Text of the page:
One of the best things about having more time is using that time to garden. Which has turned into have more time to cook with the veggies from the garden.
Today's lunch. Equal parts kidney beans, garbanzo beans, and black beans marinated for a bit with artichoke hearts and pickled onions. Fresh onion added about 30 minutes before being served. Squooshed avocado topped with lemon pepper and thinly sliced fresh onions on Tuscan styled bread.
I'd share a pic of the final product but it's all gone.
I always wonder about those folks who are able to keep their houses immaculate, their cars clean and shiny or their calendars straight. I try, but none of these are natural or developed strengths.
Proof yet again was exampled this week.
In my planning mind, which is superior, but which is also a bit of a mirage, lies my prep to delivery calendar. It is based on guidance from a former Professor of mine. I guess it's a research ratio; 1/3 time devoted to researching, 1/3 time devoted to reading, 1/3 time devoted to writing. Every time I follow Dr. Clinkscale's Golden Rule of Research I am able to present good quality work and not have huge, dark circles under my eyes. I am not feeling like I constantly in need of coffee or carbohydrates - or both.
I had the Rule in mind as I prepared for my presentation to the College Women's Club of Pasadena on April 8th.
My topic was going to be women, in this case Latinas, and the legacies they left in the San Gabriel Valley and the Greater Los Angeles region. Part of the talk would include the idea that who they were, the skills they developed, and their positions in society were a legacy of the dominant culture of their time. Meaty stuff. Good stuff to think about.
I began Monday, March 31st, by weeding and then categorizing Christmas items for storage. Doing physical work helps me clear my head before a presentation. I had all the counters filled with twinkle and holiday delight when I heard the phone ring. Normally I don't listen to the vm, but this time I did.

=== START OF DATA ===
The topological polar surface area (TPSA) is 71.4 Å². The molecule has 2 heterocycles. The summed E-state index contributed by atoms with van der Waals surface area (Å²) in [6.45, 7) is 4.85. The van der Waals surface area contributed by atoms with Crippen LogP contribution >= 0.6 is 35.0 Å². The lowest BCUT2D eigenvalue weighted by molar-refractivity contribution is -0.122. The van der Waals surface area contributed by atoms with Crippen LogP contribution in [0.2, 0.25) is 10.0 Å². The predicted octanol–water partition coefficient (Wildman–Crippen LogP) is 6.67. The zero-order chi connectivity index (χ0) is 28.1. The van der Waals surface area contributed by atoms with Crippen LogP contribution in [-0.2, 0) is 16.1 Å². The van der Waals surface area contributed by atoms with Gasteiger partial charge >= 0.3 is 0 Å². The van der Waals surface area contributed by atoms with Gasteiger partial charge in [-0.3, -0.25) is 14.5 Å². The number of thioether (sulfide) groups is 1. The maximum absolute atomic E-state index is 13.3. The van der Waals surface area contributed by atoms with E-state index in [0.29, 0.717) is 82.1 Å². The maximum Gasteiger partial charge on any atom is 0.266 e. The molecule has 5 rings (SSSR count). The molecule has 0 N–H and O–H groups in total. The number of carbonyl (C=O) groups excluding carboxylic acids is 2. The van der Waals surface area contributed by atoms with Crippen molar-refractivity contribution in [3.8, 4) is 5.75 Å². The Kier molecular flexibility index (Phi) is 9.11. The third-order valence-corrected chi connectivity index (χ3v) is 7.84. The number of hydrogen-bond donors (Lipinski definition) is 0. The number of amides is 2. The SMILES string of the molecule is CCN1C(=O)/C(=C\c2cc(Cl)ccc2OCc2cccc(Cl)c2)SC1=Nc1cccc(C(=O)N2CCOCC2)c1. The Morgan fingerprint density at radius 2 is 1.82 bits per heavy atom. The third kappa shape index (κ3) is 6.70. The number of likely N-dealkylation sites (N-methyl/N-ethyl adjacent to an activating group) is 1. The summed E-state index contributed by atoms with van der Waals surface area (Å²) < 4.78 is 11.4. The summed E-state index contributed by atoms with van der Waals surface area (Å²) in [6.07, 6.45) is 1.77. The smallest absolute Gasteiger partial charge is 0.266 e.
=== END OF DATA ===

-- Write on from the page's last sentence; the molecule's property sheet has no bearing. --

It was a reminder call for my presentation. Set to take place on the next day, April 1st.
The Golden Rule of Research went out the window and I heated a cup of coffee. I was glad that I had already been ruminating on what I would present and was at the stage where I mostly needed to put together slides and write out what I was thinking in my head.
Hugo Reid Family Statue, Preston L. Prescott, sculptor
Source of photograph unknown
21 slides later, I was ready to present. I'll share a bit of the talk on the blog over the next few days; I have to get back to organizing and storing the twinkle.
Today is Cesar Chavez Day. The movie depicting his life came out last Friday. As far as I know it did reasonably well for a picture that was made for a budget of about 10 million dollars. Big budget for you and me, tiny budget for many films.
The movie is clearly about the man and how he, and those around him, responded to the needs of the workers in the field. It includes a brief nod to the Filipino workers who were on strike and who had been involved with protesting for some time prior to the involvement of the Mexicanos and Mexican Americans. It also gave little time to Dolores Huerta. In the film its clear that she is strong willed and smart. What doesn't get developed in the film is the partnership that they develop over the years.